Within seconds of Jeb Bush announcing that he would start to think about maybe running for president, another narrative had started up: Jeb Bush is doomed because he supports Common Core.
The Republican Party isn't fond of the Common Core, a set of expectations for what students should know and be able to do in reading and math shared by 43 states. The most recent Gallup poll found 76 percent of Republicans oppose the standards. This summer, the Pew Research Center found opposition was nearly identical among both pro-business conservatives and cultural conservatives.
The question is how much this will matter. Previous Republican nominees haven't always walked in lockstep with the party consensus on every issue. And while Common Core has a lot of symbolic political potency, it doesn't carry a lot of policy weight.
1) Bush isn't the only possible Republican candidate supporting Common Core
Bush has become the Republican face of Common Core because he's been particularly vocal about his support for the standards. And because he isn't currently in office, he hasn't had as much national exposure on other issues. (Immigration is an exception.)
It's possible that if Bush agrees with every other possible Republican candidate on every other more important issue (taxes, immigration, foreign policy, health care, and so on), Common Core will take on an outsize importance as a way to distinguish him from the rest of the pack. But Bush isn't even the only possible candidate who supports Common Core. Several other possible contenders have Common Core support in their past — Bobby Jindal, Mike Huckabee — even if they've renounced the standards now. New Jersey Governor Chris Christie remains a stalwart Common Core supporter for now.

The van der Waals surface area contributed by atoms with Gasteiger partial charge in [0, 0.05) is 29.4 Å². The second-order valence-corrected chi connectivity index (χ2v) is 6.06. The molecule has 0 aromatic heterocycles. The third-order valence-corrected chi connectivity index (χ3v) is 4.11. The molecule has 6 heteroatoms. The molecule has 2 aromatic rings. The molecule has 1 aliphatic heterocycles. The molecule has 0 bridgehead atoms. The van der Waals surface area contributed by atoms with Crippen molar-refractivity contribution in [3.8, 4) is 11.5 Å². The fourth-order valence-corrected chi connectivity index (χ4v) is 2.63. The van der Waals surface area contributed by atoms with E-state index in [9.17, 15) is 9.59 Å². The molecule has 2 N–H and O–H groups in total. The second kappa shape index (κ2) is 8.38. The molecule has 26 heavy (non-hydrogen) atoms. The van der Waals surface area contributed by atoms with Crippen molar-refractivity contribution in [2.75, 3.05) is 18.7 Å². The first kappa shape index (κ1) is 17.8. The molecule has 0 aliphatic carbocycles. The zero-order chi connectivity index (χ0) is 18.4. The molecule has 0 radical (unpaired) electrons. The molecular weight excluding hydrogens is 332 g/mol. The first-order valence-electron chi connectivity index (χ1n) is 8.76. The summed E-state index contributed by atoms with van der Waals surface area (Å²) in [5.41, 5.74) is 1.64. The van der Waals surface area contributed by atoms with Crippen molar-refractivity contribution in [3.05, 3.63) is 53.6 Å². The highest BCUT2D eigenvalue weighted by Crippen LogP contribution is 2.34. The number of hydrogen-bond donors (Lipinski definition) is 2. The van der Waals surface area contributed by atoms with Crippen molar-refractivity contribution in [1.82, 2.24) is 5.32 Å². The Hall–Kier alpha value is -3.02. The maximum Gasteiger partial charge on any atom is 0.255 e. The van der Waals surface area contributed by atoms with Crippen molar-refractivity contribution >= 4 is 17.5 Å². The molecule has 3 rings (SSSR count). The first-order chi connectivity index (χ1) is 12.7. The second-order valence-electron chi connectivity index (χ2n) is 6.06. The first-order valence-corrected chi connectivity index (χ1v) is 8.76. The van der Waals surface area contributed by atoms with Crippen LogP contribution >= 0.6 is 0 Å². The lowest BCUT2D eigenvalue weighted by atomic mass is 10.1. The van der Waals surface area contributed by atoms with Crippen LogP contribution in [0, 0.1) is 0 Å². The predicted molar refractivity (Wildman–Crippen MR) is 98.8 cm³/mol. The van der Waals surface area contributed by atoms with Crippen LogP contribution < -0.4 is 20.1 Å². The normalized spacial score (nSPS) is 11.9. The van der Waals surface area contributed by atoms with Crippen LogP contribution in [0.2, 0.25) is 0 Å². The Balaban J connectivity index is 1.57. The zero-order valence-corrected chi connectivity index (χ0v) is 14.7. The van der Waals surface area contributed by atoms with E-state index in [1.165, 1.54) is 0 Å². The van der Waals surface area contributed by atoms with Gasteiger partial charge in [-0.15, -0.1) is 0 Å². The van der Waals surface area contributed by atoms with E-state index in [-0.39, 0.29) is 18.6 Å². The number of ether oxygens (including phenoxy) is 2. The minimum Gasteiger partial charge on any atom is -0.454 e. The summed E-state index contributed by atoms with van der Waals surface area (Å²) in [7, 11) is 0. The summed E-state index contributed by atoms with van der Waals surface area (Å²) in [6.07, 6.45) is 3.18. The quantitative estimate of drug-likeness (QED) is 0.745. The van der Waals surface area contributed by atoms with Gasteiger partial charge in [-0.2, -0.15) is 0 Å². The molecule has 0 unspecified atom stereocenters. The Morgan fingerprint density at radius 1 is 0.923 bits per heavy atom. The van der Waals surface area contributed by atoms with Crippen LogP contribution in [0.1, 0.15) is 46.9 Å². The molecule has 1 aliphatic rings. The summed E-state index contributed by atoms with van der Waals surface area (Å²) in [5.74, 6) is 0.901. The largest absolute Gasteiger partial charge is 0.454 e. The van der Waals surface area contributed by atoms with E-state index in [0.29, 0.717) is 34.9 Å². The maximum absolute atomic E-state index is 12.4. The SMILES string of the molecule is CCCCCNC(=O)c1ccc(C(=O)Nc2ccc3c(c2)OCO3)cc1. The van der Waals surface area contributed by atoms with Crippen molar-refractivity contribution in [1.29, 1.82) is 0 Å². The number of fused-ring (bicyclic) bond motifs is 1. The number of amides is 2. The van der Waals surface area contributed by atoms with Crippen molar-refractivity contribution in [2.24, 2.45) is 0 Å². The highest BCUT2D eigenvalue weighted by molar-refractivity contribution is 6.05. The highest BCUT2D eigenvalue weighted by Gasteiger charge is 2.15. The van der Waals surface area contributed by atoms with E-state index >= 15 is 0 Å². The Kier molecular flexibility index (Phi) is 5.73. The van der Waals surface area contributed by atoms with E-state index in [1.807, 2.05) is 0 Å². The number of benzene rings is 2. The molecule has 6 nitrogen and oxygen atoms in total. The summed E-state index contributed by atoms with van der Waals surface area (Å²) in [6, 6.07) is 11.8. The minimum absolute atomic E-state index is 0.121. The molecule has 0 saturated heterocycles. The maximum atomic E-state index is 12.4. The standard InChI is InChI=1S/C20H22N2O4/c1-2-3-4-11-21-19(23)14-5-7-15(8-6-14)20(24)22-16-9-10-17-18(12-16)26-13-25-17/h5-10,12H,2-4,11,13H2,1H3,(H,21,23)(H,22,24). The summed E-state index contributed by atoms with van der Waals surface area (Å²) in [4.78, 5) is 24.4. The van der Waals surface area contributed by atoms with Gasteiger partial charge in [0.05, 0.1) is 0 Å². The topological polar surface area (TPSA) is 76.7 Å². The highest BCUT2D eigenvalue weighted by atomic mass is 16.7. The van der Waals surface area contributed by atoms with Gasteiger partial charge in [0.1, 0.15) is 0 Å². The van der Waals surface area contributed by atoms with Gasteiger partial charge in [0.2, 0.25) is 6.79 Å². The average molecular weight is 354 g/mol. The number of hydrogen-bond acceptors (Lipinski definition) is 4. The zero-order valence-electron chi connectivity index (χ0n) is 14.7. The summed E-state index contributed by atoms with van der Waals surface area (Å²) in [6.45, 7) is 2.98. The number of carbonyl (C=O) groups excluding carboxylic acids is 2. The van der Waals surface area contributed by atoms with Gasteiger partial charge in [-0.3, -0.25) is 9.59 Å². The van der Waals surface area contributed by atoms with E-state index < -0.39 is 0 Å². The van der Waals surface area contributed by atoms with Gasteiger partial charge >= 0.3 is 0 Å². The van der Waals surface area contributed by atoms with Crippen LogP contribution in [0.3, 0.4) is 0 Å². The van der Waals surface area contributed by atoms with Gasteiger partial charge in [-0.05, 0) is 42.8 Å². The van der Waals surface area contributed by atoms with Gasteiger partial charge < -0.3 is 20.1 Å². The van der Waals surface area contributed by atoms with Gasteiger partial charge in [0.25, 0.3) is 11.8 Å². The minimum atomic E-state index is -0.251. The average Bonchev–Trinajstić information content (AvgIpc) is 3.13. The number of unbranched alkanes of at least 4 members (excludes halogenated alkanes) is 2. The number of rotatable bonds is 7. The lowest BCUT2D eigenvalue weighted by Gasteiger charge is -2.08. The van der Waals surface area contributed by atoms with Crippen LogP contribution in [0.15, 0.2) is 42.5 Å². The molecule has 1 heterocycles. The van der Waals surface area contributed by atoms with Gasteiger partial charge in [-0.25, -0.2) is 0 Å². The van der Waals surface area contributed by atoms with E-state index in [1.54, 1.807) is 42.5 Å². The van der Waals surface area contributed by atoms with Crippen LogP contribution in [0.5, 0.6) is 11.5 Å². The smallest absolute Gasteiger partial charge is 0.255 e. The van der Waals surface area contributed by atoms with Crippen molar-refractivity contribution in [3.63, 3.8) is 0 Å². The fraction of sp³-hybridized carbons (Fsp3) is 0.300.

2) The president can't do much about Common Core
Whether to support Common Core has become a shibboleth for all kinds of conservative causes. But it's not clear that it matters much if the next president is pro- or anti-Common Core. At this point, the reality of the standards matches a popular talking point from their supporters: they really are a state issue. Governors and state legislatures can successfully throw out the Common Core. The federal government can't.
This means Bush's heresy isn't on a conservative issue where he could make an immediate difference. Even if voters elect an anti-Common Core president, getting rid of the standards requires action from the 43 states currently using them. The only possible way the White House could swing things would be offering incentives for states to ditch the standards — the same approach that Obama used to get states to adopt them in the first place, and which Republicans criticize as big government overreach.
3) Education is a second-tier issue at the federal level
This one really is a liability for Bush, but not because he supports Common Core. It's because It's because his national leadership on education issues as a whole might not be all that important. Education has been a backwater policy issue in the Republican Party, with the exception of George W. Bush's first campaign.
When the Pew Research Center asked voters about the most important issues in the 2014 election, education didn't even show up on the list. And the back-burner nature of education issues is particularly true for Republican voters. In 2012, 84 percent of people who voted for Obama said education was "very" important to their vote. Just 52 percent of Romney voters said the same.